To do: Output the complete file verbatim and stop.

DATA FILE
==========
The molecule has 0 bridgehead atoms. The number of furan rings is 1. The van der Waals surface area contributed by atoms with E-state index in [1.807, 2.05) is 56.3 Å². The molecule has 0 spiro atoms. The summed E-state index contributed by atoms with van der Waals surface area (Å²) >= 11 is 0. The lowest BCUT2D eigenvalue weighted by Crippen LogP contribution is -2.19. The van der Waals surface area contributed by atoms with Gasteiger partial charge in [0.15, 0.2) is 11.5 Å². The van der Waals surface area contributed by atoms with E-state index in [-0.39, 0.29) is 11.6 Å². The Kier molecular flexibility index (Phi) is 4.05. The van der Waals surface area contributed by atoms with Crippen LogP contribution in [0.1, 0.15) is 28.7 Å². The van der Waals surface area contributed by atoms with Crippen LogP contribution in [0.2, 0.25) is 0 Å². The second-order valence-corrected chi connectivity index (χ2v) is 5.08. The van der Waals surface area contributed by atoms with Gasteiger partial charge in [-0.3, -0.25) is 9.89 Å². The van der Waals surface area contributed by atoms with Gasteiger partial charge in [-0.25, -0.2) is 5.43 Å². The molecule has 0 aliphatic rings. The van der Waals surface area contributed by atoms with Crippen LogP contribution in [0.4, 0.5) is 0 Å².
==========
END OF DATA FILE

The molecule has 0 bridgehead atoms. The number of furan rings is 1. The van der Waals surface area contributed by atoms with E-state index in [1.807, 2.05) is 56.3 Å². The molecule has 0 spiro atoms. The summed E-state index contributed by atoms with van der Waals surface area (Å²) >= 11 is 0. The lowest BCUT2D eigenvalue weighted by Crippen LogP contribution is -2.19. The van der Waals surface area contributed by atoms with Gasteiger partial charge in [0.15, 0.2) is 11.5 Å². The van der Waals surface area contributed by atoms with E-state index in [-0.39, 0.29) is 11.6 Å². The Kier molecular flexibility index (Phi) is 4.05. The van der Waals surface area contributed by atoms with Crippen LogP contribution in [0.1, 0.15) is 28.7 Å². The van der Waals surface area contributed by atoms with Crippen LogP contribution in [0.2, 0.25) is 0 Å². The second-order valence-corrected chi connectivity index (χ2v) is 5.08. The van der Waals surface area contributed by atoms with Gasteiger partial charge in [-0.3, -0.25) is 9.89 Å². The van der Waals surface area contributed by atoms with Gasteiger partial charge in [-0.25, -0.2) is 5.43 Å². The molecule has 0 aliphatic rings. The van der Waals surface area contributed by atoms with Crippen LogP contribution in [0.4, 0.5) is 0 Å².